Saâdane Afif

  • Saâdane Afif practices the quote: "I belong to a generation of artists who {...} discuss art as a form of language, with which you play upon, you deform, you transform, without focusing on the object as it was before." Such strategies of re-appropriation insert themselves inside a context of idea circulation, as a form of remixing and remaking. In the work "Pirates Who's Who," tactics of assemblage are recognizable on all levels. The artist makes use of an eccentric shelf by designer Ron Arad, displaying dripping paint on the wall while the shelf itself holds a collection of books on piracy, compiled together by the owner of the work. "Power chords" (2005), perhaps the most ambitious project by the artist to date, is both a work for publication and several exhibitions. The installation depicts automatic electric guitars, playing scores orchestrated by a computer program. The chords are defined by color sequences derived from André Cadere's wooden segments. Yet with Afif's displacement, the artist hints to the color and rhythmic sound dimensions vis-à-vis Cadere, inside a genre of synesthesia. In an age of numerical technology, Cadere's rhythmic system echoes in a particular manner together with the processes of digitization. Afif suggests a principle of encoding the world underlying the real, or rhythmic language before the Tower of Babel. Saâdane Afif was born in 1970 in Vendome, France. He lives and works in Paris and Berlin.

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Saâdane Afif

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Saâdane Afif practices the quote: “I belong to a generation of artists who {…} discuss art as a form of language, with which you play upon, you deform, you transform, without focusing on the object as it was before.” Such strategies of re-appropriation insert themselves inside a context of idea circulation, as a form of remixing and remaking. In the work “Pirates Who’s Who,” tactics of assemblage are recognizable on all levels. The artist makes use of an eccentric shelf by designer Ron Arad, displaying dripping paint on the wall while the shelf itself holds a collection of books on piracy, compiled together by the owner of the work. “Power chords” (2005), perhaps the most ambitious project by the artist to date, is both a work for publication and several exhibitions. The installation depicts automatic electric guitars, playing scores orchestrated by a computer program. The chords are defined by color sequences derived from André Cadere’s wooden segments. Yet with Afif’s displacement, the artist hints to the color and rhythmic sound dimensions vis-à-vis Cadere, inside a genre of synesthesia. In an age of numerical technology, Cadere’s rhythmic system echoes in a particular manner together with the processes of digitization. Afif suggests a principle of encoding the world underlying the real, or rhythmic language before the Tower of Babel.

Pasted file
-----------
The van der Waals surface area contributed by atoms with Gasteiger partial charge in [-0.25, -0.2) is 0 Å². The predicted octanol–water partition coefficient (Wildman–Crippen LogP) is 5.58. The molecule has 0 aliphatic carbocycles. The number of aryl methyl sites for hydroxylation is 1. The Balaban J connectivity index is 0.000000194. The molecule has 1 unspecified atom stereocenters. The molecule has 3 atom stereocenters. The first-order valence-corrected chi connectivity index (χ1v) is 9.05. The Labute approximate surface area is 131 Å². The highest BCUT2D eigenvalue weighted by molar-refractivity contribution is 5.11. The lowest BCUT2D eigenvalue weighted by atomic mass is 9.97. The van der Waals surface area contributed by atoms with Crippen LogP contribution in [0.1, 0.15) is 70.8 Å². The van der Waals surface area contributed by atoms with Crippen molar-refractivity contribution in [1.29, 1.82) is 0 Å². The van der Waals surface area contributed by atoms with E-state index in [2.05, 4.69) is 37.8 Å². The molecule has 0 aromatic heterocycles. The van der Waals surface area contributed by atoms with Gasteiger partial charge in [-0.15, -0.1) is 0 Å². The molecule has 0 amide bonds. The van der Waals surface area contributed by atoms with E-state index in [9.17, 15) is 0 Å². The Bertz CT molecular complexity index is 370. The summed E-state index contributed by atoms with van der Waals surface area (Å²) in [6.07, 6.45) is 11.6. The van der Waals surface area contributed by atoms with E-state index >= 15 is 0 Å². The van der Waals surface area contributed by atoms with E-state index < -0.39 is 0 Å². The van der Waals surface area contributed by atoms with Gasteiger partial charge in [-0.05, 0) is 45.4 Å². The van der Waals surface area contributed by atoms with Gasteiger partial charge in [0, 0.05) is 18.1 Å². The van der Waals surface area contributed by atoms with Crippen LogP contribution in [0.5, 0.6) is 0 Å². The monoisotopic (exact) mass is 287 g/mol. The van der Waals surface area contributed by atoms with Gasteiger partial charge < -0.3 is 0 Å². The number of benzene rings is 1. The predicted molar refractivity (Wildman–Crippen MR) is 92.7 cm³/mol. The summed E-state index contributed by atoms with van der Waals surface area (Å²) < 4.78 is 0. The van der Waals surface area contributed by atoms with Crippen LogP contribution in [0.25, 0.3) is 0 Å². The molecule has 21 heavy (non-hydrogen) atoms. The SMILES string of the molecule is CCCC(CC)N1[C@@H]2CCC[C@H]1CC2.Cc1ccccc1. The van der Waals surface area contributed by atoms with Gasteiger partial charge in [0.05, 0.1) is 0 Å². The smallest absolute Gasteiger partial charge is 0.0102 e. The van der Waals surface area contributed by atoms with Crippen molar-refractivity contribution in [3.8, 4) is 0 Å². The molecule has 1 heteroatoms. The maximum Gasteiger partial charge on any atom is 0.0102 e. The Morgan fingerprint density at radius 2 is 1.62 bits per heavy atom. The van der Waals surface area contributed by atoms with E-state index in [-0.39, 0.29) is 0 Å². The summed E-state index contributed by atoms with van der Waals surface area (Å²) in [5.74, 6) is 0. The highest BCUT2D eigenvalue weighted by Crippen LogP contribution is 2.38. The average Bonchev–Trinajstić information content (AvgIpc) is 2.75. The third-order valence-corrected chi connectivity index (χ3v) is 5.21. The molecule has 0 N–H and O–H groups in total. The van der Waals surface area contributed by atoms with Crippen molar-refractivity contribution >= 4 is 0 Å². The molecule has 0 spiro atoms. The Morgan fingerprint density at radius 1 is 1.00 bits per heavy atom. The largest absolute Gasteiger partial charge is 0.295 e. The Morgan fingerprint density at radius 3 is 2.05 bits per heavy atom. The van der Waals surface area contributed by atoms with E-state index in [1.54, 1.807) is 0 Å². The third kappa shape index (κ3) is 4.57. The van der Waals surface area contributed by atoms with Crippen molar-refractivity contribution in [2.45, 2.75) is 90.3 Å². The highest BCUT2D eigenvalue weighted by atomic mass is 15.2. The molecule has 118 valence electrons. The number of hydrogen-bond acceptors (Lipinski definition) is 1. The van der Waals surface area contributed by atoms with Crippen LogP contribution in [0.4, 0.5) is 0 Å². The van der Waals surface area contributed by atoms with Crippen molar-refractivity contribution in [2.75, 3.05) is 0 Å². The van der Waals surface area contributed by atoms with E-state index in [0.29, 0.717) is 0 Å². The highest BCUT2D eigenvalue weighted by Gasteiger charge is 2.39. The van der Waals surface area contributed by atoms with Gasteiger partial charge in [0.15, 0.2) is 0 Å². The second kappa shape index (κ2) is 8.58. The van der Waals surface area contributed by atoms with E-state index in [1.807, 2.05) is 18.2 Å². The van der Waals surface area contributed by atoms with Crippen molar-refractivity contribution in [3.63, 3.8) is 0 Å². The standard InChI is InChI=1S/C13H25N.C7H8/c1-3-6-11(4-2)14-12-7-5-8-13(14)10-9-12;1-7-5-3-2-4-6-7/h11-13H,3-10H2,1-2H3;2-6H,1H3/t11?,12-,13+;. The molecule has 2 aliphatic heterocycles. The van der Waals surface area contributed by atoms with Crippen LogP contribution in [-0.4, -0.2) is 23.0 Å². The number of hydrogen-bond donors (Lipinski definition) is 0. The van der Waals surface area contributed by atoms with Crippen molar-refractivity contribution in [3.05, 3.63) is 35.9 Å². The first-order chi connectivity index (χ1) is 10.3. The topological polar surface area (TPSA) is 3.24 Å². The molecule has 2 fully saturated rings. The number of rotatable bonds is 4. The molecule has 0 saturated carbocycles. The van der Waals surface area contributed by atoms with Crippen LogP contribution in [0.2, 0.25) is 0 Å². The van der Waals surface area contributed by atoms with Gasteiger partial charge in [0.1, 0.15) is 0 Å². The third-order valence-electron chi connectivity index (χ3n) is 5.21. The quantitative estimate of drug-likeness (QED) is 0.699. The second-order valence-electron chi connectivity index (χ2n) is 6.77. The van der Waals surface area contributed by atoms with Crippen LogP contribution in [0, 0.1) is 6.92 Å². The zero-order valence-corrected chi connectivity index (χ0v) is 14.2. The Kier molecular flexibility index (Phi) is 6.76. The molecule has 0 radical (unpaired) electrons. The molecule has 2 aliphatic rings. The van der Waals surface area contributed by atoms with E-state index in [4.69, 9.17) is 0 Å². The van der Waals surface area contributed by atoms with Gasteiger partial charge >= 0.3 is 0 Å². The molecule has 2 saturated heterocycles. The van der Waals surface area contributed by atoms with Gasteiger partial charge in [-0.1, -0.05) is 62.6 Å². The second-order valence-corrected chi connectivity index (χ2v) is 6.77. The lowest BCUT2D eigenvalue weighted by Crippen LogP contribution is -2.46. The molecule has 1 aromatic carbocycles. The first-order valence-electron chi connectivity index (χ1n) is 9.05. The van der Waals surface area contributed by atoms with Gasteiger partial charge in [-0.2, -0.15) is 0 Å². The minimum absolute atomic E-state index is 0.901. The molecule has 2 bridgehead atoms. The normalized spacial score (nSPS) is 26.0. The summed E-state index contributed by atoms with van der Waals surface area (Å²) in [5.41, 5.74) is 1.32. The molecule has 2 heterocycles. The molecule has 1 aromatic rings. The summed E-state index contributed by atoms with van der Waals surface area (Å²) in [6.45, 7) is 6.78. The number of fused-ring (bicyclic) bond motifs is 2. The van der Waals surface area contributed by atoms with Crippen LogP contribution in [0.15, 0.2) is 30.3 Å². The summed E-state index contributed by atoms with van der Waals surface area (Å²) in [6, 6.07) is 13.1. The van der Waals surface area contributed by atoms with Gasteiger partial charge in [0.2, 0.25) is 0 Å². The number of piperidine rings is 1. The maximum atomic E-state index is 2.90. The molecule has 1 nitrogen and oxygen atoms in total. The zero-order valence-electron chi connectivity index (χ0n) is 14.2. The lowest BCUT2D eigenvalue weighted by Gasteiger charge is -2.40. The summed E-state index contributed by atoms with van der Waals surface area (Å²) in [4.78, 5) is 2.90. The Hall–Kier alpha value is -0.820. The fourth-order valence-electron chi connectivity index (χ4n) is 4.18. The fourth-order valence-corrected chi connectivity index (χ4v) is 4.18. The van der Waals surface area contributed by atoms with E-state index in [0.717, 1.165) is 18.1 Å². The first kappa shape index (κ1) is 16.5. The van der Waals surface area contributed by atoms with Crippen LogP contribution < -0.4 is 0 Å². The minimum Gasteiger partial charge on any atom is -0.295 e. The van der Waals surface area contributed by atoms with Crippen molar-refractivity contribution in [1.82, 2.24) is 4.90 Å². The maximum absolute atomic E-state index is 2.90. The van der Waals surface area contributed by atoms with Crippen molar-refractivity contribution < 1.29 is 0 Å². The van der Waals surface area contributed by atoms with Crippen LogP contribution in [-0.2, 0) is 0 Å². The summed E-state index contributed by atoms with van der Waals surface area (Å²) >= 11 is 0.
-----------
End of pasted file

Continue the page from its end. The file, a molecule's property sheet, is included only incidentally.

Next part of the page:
Saâdane Afif was born in 1970 in Vendome, France. He lives and works in Paris and Berlin.